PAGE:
How to add plugins to your Bootstrap site

Here at BootBites we love third-party Javascript & CSS plugins, they save time and money and speed up development (most of the time)! In this tutorial you’ll learn the basic principles of adding plugins to your Bootstrap site so you can add all the plugins you like!

What’s a third-party plugin?

A plugin is some code (HTML, Javascript, CSS or any type) that adds a specific feature or features to another piece of code. The third-party bit means that while the plugin can be used on another piece of code it hasn’t necessarily been specifically designed for it. A “Bootstrap Plugin” on the other hand would be specifically designed to use with Bootstrap and may even use API hooks only available in Bootstrap.

Plugins can be free, premium & even something in between. (Find out more about plugin licenses in our plugin licenses how to guide.) GitHub & BitBucket have made it easier than ever for developers to maintain, share & release plugins so you might be shocked to find that there are 1000s of plugins available completely free of charge. Just searching GitHub for “Bootstrap” alone found 49,533 repositories!


I’m sold, where can I find plugins?

Free Plugins

As mentioned earlier GitHub & BitBucket are a great place to find free plugins to add to your Bootstrap sites, but bare in mind many developers maintain their plugins in their spare time so plugins might not be that well supported or go out of development. Other free Open Source plugins are maintained by companies so often have as consistent development and support as a premium plugin.

Some of our favourite free plugins:

Premium Plugins

Premium plugins offer the advantage of dedicated support systems and in many cases quicker or more regular updates. Also most premium plugins come with more in depth documentation to get you up and running fast.

Premium Marketplaces:

Some of our favourite premium plugins:


Adding plugins to your Bootstrap site

So you’ve found a plugin you like and want to add it to your Bootstrap site, here’s a general set of rules to follow unless the plugin itself gives specific installation instructions.

We’ll use a real life plugin called OwlCarousel as an example. You can download OwlCarousel from GitHub for free.


1. Review the README & documentation.

Most plugins come with a README.md or README.txt file with an introduction and a quick start guide. With simple plugins that might be all the documentation needed but more complex plugins will likely have a separate INSTALL file or documentation in a subfolder, this is more common with premium products.

First thing to do is review the documentation and get familiar with the plugin, its assets (images, CSS or Javascript files) and how you invoke/use it.

Using our OwlCarousel example, you can see in its README there’s a quick start guide which includes the assets you must include in the page, basic markup needed and how to invoke the plugins. We now know we’ll need to include both CSS & Javascript files, follow some simple HTML markup wrapped in the class owl-carousel and then invoke the plugin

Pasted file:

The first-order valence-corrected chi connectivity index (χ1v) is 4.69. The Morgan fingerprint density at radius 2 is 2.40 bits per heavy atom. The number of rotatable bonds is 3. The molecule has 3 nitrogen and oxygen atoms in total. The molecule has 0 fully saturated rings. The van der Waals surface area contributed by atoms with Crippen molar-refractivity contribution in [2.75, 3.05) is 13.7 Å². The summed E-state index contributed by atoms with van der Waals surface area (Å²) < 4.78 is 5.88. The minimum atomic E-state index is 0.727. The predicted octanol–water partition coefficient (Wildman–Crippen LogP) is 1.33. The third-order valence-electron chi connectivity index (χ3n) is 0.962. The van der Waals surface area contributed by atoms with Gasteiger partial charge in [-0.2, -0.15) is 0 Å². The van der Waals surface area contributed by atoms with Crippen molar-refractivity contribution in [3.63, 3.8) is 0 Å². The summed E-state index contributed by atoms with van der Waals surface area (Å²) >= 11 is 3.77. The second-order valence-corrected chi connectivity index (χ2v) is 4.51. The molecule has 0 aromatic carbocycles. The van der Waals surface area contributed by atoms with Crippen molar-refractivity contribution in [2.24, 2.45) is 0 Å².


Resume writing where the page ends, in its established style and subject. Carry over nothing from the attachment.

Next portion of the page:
2. CDN or Local Files?

In order to use a plugin you need to include its assets, generally CSS and/or Javascript files in your page(s).

With premium products you’ll just have to download the plugin directly to your computer or server but with free/Open Source products you have the option to use Content Delivery Network (or CDN) to include remotely hosted versions of the plugin assets in your page. This can save some hassle and bandwidth (if you’re tight on that) and is our preferred method of including assets.

Two Content Delivery Networks we regularly use are BootstrapCDN.com (for Bootstrap & Font Awesome) and CDNJS. Google also has a CDN but it tends to only offer very mainstream plugins.

Again using our OwlCarousel example, CDNJS offers all the OwlCarousel 2 assets we need, on to the next step.

Quick Note On Minified File Versions: You might have noticed in our OwlCarousel link that there are .css & .js versions and min.css & min.js versions. The min. files are smaller, compressed versions of the files which aren’t readable. These can be used to save bandwidth on production sites.

3. CSS at the top

Unless a plugin specifically says not to, always include the plugins CSS assets at the top of the page between the tags. We also recommend you include it after Bootstrap’s CSS file but before any custom CSS you have. This order allows you to override the plugin CSS with your own CSS file if needed:

  • Bootstrap CSS
  • Plugin CSS (NOTE: it can be multiple files so ensure you follow the order stated in the plugin README)
  • Your custom CSS

For our OwlCarousel example, it looks something like this:

<head>
  ........

  <!-- Bootstrap core CSS via MaxCDN -->
  <link href="https://maxcdn.bootstrapcdn.com/bootstrap/3.3.6/css/bootstrap.min.css" rel="stylesheet">

  <!-- @plugin: OwlCarousel via CDNJS -->
  <link href="https://cdnjs.cloudflare.com/ajax/libs/OwlCarousel2/2.0.0-beta.3/assets/owl.carousel.min.css" rel="stylesheet"> 
  <link href="https://cdnjs.cloudflare.com/ajax/libs/OwlCarousel2/2.0.0-beta.3/assets/owl.theme.default.min.css" rel="stylesheet"> 
    
  <!-- Custom CSS -->
  <link href="css/mycustom-css.css" rel="stylesheet">      
</head>

Obviously if the plugin you’re using doesn’t have any CSS files you don’t need to worry about this step.

4. Javascript at the bottom

Again unless a plugin specifically says otherwise, always include the plugins Javascript assets at the bottom of the page right before the closing body tag. You should include all plugin Javascript after you include jQuery (required for Bootstrap) and the Bootstrap Javascript:

  • jQuery
  • Bootstrap Javascript
  • Plugin Javascript
  • Custom Javascript (more on that in step 6)

Our OwlCarousel example page footer looks like so:

<!-- Bootstrap core JS via googleapis CDN -->
    <script src="https://ajax.googleapis.com/ajax/libs/jquery/1.11.3/jquery.min.js"></script>
    
    <!-- Bootstrap core JS via MaxCDN -->
    <script src="https://maxcdn.bootstrapcdn.com/bootstrap/3.3.6/js/bootstrap.min.js"></script>
    
    <!-- @plugin: OwlCarousel via CDNJS -->
    <script src="https://cdnjs.cloudflare.com/ajax/libs/OwlCarousel2/2.0.0-beta.3/owl.carousel.min.js"></script>

 

5. Add the markup

There’s no general rule to follow here as some plugins don’t require any markup (or HTML code) to function, so we can consider this step optional.

In our OwlCarousel example however, back in step 1 we saw that OwlCarousel required some specific markup with the class owl-carousel in order to function.

<div class="owl-carousel owl-theme">
  <div> Your Content </div>
  <div> Your Content </div>
  <div> Your Content </div>